In many instances, it is more convenient to perform MESA at a scheduled date and freeze the specimen for use in conjunction with IVF/ICSI at a future time Spitz et al (Abstract 1087) demonstrated that similar fertilization and implantation rates were obtained when using fresh versus frozen epididymal sperm.
Micro-deletions in the Y chromosome are found in a sub population of severely oligospermic and azoospermic men. Most studies are performed on DNA from leukocytes in the peripheral blood. Nudel et al (Abstract 1089), using a single cell PCR, developed a technique to examine single sperm for the presence of specific Y chromosome markers. This will allow for the detection of deletions that may be limited to germ cells.
2. Infertility: Evaluation, Podium Session ( May 4, 1999)
Wolter et al (Abstract 1201) comparing vasovasostomy to MESAIIVF undertook a cost-benefit analysis. Vasovasostomy was performed in 157 men and MESA/IVF in 103. They examined actual costs and cost per delivery. Patency rate for vasovasostomy was 75% and pregnancy rate was 52% per couple. The pregnancy rate for MESA/IVF was 26% per cycle. The cost per pregnancy was 5,500 DM for vasovasostomy as compared to 28,000 DM. Thus, there were considerable cost savings with vasovasostomy for obstructive azoospermia as compared to MESA/IVF.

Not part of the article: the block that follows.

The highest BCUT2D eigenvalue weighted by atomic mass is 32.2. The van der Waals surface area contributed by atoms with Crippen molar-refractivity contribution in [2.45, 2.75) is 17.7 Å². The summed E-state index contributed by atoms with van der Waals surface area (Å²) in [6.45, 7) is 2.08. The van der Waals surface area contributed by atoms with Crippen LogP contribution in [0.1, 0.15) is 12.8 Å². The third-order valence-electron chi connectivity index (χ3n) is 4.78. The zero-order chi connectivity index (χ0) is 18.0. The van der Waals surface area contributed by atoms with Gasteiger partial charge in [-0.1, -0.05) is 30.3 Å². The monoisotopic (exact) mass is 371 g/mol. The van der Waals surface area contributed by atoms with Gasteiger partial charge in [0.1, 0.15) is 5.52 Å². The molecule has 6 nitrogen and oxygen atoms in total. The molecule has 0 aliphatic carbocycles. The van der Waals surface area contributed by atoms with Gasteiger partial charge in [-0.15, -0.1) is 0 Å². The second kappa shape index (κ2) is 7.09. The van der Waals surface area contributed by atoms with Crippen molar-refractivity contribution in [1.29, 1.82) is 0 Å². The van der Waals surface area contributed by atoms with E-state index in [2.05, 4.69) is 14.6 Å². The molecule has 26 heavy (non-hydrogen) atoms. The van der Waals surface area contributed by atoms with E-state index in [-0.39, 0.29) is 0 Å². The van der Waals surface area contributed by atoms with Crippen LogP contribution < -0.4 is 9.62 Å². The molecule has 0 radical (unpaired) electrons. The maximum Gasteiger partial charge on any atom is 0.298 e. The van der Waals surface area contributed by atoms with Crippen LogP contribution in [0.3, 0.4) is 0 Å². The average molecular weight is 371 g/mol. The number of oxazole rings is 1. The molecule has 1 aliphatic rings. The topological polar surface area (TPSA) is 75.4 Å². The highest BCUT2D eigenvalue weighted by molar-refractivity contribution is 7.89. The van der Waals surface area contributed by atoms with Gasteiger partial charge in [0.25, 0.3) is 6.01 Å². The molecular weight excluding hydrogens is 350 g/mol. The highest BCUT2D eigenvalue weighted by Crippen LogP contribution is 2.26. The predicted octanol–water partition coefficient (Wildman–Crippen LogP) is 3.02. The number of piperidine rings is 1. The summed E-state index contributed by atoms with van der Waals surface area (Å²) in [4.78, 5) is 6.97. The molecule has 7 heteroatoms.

Epididymovasostoirly is the most technically demanding microsurgical procedure performed by urologists. Several years ago, Dr. Berger described a new technique for epididymovasostomy suing three sutures that are placed ma triangulation pattern to facilitate the end-to-side epididymovasostomy. McCallum et al (Abstract 1196) compared the triangulation epididymovasostomy to the standard end-to-side epididymovasostomy in a rat model. They observed a 11% significant improvement in potency rate, 92% versus 54%, and a reduction in sperm granola rate, 21% versus 58%, when using this new technique. A more recent modification that even simplifies Berger's technique further employing just two sutures was also discussed.
A study of genomic instability using microsatellite analysis of 4 loci was performed in infertile men was discussed by Kim at el (Abstract 1197). Testicular microsatellite analysis revealed testicular gene alterations as compared to blood in approximately 40% of men with abnormal sperm production.